As construction resumes on the Panama Canal expansion, ports along the east coast rush to complete projects that would allow the humongous cargo ships of the P3 and G6 alliances to use their ports. So far, only the Port of Baltimore and the Port of Virginia in Norfolk can accommodate these ships. The ports of New York and New Jersey are deep enough to handle the larger cargo ships, but the Bayonne Bridge in Newark Bay is too low to allow the ships to pass. A project is planned to raise the bridge by 64 feet, at a cost of $1 billion.The new ships, known as post-Panamax ships, are able to carry upwards of 12,000 containers, compared to the Panamax ships these ports were built to accommodate which carry about 5,000 containers. Ports in Huston, Texas; Jacksonville, Florida; Miami, Florida; and Savannah, Georgia are among 17 port expansion projects being examined by the U.S. Corps of Engineers. If the port expansions are completed and the new alliances do, in fact, begin using these ports, it could boost the economy, available jobs, and transportation industries as far west as the Ohio Valley.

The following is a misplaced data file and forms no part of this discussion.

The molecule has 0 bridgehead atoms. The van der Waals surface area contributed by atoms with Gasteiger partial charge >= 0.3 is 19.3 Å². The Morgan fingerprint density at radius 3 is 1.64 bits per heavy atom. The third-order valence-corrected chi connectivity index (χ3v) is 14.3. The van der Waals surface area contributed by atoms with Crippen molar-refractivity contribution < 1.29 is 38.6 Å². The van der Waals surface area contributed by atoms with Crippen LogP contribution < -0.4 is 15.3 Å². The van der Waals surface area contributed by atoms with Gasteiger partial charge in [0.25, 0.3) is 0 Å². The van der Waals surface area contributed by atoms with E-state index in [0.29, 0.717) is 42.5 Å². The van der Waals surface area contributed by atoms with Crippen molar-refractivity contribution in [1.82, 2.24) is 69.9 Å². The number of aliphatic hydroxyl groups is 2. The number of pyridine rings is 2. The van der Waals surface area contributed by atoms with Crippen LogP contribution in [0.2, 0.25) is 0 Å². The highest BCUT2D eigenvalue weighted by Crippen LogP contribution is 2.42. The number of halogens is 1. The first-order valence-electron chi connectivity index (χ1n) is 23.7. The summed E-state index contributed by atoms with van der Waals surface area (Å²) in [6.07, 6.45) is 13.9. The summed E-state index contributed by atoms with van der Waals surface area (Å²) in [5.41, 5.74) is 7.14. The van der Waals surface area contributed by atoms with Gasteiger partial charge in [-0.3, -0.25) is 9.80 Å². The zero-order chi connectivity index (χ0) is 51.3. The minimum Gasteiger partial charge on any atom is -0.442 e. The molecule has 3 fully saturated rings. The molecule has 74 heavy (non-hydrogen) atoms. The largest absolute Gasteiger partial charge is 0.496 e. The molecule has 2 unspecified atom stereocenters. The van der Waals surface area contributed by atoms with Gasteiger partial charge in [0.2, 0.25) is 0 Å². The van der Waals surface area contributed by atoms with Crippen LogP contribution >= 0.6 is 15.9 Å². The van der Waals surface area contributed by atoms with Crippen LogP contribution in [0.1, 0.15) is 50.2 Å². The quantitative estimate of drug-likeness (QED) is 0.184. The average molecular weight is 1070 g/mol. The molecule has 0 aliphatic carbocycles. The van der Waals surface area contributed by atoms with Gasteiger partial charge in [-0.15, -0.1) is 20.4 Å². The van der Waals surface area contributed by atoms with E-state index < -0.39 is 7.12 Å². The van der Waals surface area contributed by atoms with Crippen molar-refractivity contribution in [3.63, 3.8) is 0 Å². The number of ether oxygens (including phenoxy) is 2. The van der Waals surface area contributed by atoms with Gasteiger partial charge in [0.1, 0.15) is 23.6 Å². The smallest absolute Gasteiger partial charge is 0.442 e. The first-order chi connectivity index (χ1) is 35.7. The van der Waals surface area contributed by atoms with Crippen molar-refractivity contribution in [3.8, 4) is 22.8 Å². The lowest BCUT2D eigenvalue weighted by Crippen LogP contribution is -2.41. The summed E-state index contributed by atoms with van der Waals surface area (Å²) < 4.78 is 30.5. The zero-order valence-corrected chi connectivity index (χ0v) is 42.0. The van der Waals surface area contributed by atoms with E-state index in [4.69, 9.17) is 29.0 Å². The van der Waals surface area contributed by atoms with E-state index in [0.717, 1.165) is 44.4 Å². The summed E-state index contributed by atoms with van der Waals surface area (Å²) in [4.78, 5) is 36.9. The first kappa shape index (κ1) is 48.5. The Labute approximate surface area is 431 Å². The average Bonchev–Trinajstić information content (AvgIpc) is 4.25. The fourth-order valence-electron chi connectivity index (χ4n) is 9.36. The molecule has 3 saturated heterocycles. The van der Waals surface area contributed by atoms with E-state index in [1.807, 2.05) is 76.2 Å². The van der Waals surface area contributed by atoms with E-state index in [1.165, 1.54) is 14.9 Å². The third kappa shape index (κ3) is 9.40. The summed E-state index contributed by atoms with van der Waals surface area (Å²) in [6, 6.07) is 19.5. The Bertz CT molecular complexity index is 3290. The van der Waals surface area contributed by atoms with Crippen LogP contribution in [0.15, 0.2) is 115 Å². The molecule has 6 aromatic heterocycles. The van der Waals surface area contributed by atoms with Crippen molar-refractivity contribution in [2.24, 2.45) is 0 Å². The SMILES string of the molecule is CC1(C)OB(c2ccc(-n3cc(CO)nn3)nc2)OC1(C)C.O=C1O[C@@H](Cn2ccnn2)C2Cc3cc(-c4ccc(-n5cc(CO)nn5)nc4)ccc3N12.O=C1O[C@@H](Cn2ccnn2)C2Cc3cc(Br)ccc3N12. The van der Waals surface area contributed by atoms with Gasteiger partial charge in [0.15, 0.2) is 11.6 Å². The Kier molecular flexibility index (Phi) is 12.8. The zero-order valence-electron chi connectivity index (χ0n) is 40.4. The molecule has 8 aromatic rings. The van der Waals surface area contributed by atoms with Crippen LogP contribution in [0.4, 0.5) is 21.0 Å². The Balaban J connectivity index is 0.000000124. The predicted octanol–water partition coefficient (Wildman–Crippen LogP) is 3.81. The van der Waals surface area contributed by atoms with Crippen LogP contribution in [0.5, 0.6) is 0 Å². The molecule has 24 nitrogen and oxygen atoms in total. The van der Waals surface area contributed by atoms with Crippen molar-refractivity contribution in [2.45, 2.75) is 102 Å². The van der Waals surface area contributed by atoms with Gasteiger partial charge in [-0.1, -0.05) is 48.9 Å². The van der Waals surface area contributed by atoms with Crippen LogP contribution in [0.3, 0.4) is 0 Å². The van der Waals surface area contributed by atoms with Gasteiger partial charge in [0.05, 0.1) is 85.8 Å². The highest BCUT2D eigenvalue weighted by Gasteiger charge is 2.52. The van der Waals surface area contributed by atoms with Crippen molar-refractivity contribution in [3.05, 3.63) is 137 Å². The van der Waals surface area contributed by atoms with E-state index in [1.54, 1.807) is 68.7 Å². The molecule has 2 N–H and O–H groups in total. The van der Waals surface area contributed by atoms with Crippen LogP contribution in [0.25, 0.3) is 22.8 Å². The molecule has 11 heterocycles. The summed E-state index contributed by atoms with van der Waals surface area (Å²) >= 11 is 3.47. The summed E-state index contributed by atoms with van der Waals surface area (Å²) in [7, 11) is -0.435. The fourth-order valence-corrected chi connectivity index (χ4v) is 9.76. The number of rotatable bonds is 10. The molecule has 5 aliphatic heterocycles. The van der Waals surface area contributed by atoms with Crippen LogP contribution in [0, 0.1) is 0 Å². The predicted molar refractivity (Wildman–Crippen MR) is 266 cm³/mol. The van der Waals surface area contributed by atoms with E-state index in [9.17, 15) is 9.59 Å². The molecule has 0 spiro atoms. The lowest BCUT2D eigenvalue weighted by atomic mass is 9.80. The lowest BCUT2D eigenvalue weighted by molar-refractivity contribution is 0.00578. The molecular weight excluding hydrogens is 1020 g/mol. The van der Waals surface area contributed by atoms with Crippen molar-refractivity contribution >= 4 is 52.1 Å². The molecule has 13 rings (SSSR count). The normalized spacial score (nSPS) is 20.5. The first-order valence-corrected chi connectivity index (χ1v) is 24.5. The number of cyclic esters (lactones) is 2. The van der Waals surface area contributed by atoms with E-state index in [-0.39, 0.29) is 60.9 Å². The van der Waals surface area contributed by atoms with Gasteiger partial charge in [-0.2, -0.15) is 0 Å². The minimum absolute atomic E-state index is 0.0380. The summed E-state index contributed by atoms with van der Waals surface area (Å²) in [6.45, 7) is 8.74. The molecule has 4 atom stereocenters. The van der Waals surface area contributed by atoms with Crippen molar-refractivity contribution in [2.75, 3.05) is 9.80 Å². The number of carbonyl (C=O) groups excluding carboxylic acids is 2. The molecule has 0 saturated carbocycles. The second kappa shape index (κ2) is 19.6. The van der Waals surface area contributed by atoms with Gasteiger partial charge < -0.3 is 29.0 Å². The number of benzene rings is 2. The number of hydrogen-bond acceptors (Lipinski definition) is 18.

One issue of concern is whether some of these ports, even when expanded to accommodate the larger ship sizes, will be able to manage the amount of cargo these ships carry. It is already faster to unload ships on the west coast and move the cargo east by rail or truck than it is to unload ships and distribute cargo from the east coast ports. Some critics also fear that after sinking billions into these projects that shippers will still use ports in Canada, Mexico, and the Caribbean instead of the east coast U.S. ports.
If the proposed expansions aren’t completed fast enough, shippers may establish routes to other ports and knock the eastern U.S. ports out of contention for that business. While local governments and port officials scramble to get these projects approved and underway, the federal government is blocking progress with regulatory hurdles and a lack of clear strategy for port infrastructure in general.
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